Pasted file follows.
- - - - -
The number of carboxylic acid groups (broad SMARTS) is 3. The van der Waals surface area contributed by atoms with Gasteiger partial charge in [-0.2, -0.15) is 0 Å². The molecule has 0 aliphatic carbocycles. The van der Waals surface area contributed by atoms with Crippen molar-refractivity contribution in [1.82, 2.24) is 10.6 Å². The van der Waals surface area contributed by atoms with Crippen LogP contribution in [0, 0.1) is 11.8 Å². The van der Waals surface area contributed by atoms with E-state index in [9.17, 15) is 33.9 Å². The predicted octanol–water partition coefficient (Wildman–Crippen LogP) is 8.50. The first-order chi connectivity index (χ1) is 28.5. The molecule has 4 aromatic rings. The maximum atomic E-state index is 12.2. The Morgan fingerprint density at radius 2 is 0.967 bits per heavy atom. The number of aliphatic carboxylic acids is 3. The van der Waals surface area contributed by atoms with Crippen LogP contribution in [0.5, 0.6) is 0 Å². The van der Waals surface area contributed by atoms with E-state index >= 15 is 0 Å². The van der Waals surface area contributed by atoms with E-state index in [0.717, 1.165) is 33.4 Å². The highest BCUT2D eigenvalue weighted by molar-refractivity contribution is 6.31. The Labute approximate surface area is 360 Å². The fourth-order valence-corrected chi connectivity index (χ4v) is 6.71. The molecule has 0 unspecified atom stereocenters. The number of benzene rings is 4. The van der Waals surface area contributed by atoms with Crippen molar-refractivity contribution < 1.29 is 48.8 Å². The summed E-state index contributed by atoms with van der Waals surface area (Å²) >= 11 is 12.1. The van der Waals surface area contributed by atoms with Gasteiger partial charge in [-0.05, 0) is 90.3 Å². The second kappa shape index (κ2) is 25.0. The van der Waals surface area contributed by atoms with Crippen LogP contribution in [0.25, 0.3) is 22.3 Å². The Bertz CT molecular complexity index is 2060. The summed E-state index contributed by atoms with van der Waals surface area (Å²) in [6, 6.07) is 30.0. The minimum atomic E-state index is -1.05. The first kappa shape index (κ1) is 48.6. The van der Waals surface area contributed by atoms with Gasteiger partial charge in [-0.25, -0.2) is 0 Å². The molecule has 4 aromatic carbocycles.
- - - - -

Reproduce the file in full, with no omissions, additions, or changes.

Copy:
The number of carboxylic acid groups (broad SMARTS) is 3. The van der Waals surface area contributed by atoms with Gasteiger partial charge in [-0.2, -0.15) is 0 Å². The molecule has 0 aliphatic carbocycles. The van der Waals surface area contributed by atoms with Crippen molar-refractivity contribution in [1.82, 2.24) is 10.6 Å². The van der Waals surface area contributed by atoms with Crippen LogP contribution in [0, 0.1) is 11.8 Å². The van der Waals surface area contributed by atoms with E-state index in [9.17, 15) is 33.9 Å². The predicted octanol–water partition coefficient (Wildman–Crippen LogP) is 8.50. The first-order chi connectivity index (χ1) is 28.5. The molecule has 4 aromatic rings. The maximum atomic E-state index is 12.2. The Morgan fingerprint density at radius 2 is 0.967 bits per heavy atom. The number of aliphatic carboxylic acids is 3. The van der Waals surface area contributed by atoms with Crippen LogP contribution in [0.5, 0.6) is 0 Å². The van der Waals surface area contributed by atoms with E-state index >= 15 is 0 Å². The van der Waals surface area contributed by atoms with E-state index in [0.717, 1.165) is 33.4 Å². The highest BCUT2D eigenvalue weighted by molar-refractivity contribution is 6.31. The Labute approximate surface area is 360 Å². The fourth-order valence-corrected chi connectivity index (χ4v) is 6.71. The molecule has 0 unspecified atom stereocenters. The number of benzene rings is 4. The van der Waals surface area contributed by atoms with Crippen molar-refractivity contribution < 1.29 is 48.8 Å². The summed E-state index contributed by atoms with van der Waals surface area (Å²) >= 11 is 12.1. The van der Waals surface area contributed by atoms with Gasteiger partial charge in [-0.05, 0) is 90.3 Å². The second kappa shape index (κ2) is 25.0. The van der Waals surface area contributed by atoms with Crippen LogP contribution in [0.25, 0.3) is 22.3 Å². The Bertz CT molecular complexity index is 2060. The summed E-state index contributed by atoms with van der Waals surface area (Å²) in [6, 6.07) is 30.0. The minimum atomic E-state index is -1.05. The first kappa shape index (κ1) is 48.6. The van der Waals surface area contributed by atoms with Gasteiger partial charge in [-0.25, -0.2) is 0 Å². The molecule has 4 aromatic carbocycles.